Let’s say you’re sitting with a patient’s adult daughter in either a home health or inpatient scenario. You and the daughter have a lot in common, and you get along like old friends. She finds you on Facebook and sends a friend request — what do you do? How do you respond? It’s a tough question, and one you need to ponder deeply. You don’t want to offend her and jeopardize your relationship, but you know she’s a staunch conservative and she’ll likely be exasperated by the left-wing progressive agenda espoused online by you and your friends. You walk a fine line with her, and you don’t want your refusal to accept her friendship request to decrease your ability to discuss her mother’s important health issues.

You may also be involved in volunteer activities along with some of your patients, and this can also muddy the waters. You may share membership in a Facebook group of a non-profit or other organization with a patient or a patient’s family members, so navigating this may be uncomfortable for you.

An interesting 2014 article posted on the website of the National Center for Biotechnology Information (part of the US National Library of Medicine of the National Institutes for Health) states that although there has historically been reluctance among physicians in terms of interacting with patients online, there is increased interest in doing so. This can lead to fascinating and potentially troubling scenarios, including where a healthcare provider uses Google or social media to assess a patient’s lifestyle and personal choices. While this information could be helpful to the clinical relationship, it could also be perceived as a form of subtle cyber-spying by the healthcare provider and the patient may feel stalked or violated.

The Annals of Internal Medicine published an article in 2013 containing various warnings for healthcare professionals involved in the use of social media for the purposes of interacting with patients:

Establishing positive patient–physician relationships and maintaining professional decorum are core elements of training that should be fostered from medical school through all stages of professional development. Online professionalism can pose challenges because of the ambiguity of written language without the context of body language or lack of awareness of the potential abuses of such media. The ease of use and immediacy of social media tools—especially if users do not engage in “pausing before posting”—can lead to unintended outcomes or messages. Many state medical boards have received reports of violations of online professionalism.

The initial decision about whether to extend the patient–physician relationship to the online setting includes the following factors: the intended purpose of the exchange and the content of conversation; the immediacy of electronic media and expectations, including response time; how communication will take place (for example, through social networking sites, microblogging, or professional e-mail on a protected server) while maintaining confidentiality; and how emergency or urgent situations will be managed.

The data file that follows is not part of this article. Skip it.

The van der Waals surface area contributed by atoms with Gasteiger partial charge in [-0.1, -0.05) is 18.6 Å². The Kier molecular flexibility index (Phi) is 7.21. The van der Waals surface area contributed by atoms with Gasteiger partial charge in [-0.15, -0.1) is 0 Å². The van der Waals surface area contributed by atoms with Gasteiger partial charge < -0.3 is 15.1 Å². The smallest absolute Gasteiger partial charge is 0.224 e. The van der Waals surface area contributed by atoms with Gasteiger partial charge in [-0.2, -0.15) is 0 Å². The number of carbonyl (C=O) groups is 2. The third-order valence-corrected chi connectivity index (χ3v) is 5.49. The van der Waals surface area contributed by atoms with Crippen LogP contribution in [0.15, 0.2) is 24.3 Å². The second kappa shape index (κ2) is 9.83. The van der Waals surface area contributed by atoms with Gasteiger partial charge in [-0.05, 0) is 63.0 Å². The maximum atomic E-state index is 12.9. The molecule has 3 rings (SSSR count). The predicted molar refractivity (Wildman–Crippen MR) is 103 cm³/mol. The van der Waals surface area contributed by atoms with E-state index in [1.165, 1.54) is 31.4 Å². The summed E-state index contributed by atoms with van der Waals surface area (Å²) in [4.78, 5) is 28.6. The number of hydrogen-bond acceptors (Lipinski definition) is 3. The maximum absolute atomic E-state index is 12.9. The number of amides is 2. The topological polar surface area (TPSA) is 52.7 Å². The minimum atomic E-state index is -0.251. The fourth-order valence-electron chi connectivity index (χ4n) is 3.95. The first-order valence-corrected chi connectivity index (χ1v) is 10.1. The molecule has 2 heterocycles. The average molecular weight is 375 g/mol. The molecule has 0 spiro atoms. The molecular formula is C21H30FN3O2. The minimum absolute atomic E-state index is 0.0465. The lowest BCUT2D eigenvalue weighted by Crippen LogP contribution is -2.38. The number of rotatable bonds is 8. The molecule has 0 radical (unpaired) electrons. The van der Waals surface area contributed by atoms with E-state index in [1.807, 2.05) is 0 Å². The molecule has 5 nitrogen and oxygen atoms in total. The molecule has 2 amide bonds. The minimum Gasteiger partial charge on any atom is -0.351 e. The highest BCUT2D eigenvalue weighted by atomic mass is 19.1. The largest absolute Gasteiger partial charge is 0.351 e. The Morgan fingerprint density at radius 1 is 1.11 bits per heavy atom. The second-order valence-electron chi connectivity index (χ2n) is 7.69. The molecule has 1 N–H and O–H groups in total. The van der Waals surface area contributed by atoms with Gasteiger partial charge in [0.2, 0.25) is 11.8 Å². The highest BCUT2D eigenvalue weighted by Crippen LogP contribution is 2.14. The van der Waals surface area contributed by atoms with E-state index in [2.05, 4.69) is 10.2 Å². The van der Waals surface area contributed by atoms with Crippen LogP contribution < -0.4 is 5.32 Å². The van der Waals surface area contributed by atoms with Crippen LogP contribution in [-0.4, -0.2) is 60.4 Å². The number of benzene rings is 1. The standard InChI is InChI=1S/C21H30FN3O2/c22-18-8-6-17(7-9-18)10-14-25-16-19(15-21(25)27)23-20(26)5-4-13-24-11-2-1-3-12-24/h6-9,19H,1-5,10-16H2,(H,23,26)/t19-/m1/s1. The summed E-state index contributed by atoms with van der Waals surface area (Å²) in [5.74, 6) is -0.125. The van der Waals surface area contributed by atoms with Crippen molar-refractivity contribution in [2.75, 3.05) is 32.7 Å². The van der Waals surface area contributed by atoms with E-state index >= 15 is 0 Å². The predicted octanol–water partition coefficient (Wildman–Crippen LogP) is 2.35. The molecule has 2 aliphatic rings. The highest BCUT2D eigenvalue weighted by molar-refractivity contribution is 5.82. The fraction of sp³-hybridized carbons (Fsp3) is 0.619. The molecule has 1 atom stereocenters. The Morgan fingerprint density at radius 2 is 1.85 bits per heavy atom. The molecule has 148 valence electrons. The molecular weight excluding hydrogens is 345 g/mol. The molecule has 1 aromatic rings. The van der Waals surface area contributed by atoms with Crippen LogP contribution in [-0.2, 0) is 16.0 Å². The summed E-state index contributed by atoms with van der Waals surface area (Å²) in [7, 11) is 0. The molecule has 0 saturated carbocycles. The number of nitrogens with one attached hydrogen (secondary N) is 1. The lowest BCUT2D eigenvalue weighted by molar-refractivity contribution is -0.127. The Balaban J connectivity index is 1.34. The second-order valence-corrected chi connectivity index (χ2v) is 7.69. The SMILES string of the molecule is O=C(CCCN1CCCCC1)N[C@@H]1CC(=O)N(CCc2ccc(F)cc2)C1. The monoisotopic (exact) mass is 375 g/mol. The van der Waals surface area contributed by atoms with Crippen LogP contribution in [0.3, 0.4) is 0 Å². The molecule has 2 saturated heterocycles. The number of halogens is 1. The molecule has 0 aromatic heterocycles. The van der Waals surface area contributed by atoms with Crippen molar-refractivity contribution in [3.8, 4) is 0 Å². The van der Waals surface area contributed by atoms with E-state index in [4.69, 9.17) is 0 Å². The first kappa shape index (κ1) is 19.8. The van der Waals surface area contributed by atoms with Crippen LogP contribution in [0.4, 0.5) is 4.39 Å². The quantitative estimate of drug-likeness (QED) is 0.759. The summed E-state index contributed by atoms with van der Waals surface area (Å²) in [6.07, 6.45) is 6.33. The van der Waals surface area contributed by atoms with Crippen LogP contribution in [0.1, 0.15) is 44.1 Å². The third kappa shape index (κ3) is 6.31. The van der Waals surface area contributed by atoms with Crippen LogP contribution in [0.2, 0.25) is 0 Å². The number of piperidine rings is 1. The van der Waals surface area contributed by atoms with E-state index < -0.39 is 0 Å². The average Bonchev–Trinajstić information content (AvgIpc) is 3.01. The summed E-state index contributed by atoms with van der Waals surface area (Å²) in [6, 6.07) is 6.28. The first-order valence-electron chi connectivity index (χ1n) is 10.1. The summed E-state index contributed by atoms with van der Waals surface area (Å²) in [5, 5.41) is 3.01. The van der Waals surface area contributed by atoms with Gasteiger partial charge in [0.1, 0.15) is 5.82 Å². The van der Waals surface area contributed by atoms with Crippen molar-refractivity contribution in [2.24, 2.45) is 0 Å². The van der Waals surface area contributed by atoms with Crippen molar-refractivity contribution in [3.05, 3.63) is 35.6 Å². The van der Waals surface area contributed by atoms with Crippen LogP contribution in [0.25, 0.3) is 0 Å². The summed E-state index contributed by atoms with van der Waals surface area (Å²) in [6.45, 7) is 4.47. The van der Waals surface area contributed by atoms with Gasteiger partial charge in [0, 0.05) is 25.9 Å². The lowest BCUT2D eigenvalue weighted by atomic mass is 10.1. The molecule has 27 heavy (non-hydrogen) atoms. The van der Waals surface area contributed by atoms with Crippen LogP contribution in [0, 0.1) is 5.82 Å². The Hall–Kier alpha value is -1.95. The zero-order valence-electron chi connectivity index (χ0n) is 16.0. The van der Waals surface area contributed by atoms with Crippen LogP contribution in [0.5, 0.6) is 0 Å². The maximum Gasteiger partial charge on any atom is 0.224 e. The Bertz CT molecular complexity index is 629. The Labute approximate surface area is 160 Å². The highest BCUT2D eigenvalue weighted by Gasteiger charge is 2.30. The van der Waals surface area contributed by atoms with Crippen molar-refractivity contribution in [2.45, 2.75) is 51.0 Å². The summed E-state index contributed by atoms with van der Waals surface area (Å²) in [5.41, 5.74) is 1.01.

Patients will sometimes initiate online communication. One recent study suggested that many patients extend online “friend” requests to their physicians, although very few physicians reciprocate or respond. Organizational policy statements increasingly discourage personal communication between physicians and patients online. The FSMB [Federation of State Medical Boards] specifically discourages physicians from “interacting with current or past patients on personal social networking sites such as Facebook”.

A great deal of patient education and empowerment can happen online and on social media, but direct interaction between patients and healthcare providers in a public online space certainly carries some risks, as well as potential benefits.

Coming up with a solid rule may seem hard to do, but it may save you in the end. Being able to say that you don’t connect with patients or families on social media may save you some face; you can also blame it on your workplace’s rules if need be.

In the end, you need to be cautious and extremely circumspect about how you make these important choices that could, in the end, impact patient care.

Social Media Isn’t Going Away

I can safely say that social media isn’t going away any time soon. Working as a nurse in the 21st century, you’re going to encounter situations where you’ll be forced to make some potentially tough decisions. Use your due diligence, make the best choice you know to make, and always err on the side of caution when it comes to social media.

Giving patients a voyeuristic view into your life is fraught with complication, as is using social media to learn more about patients and their lifestyle choices. Connecting with other human beings in various ways is lovely, but we healthcare professionals must be circumspect and prudent when it comes to the choices we make in this regard.

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Be well, dig deep, and keep in touch!

Keith Carlson, RN, BSN, NC-BCKeith Carlson, RN, BSN, NC-BC, is the Board Certified Nurse Coach behind and the well-known blog, Digital Doorway.

Keith is co-host of, a wildly popular nursing podcast; he also hosts The Nurse Keith Show, his own podcast focused on career advice and inspiration for nurses. Keith was previously the resident nursing career expert at

A widely published nurse writer, Keith is the author of “Savvy Networking For Nurses: Getting Connected and Staying Connected in the 21st Century.”

He has also contributed chapters to a number of books related to the nursing profession, and has written for,, MultiViews News Service, LPNtoBSNOnline, StaffGarden, Working Nurse Magazine, and other online platforms.

Mr. Carlson brings a plethora of experience as a nurse thought leader, online nurse personality, holistic career coach, writer, and well-known successful nurse entrepreneur.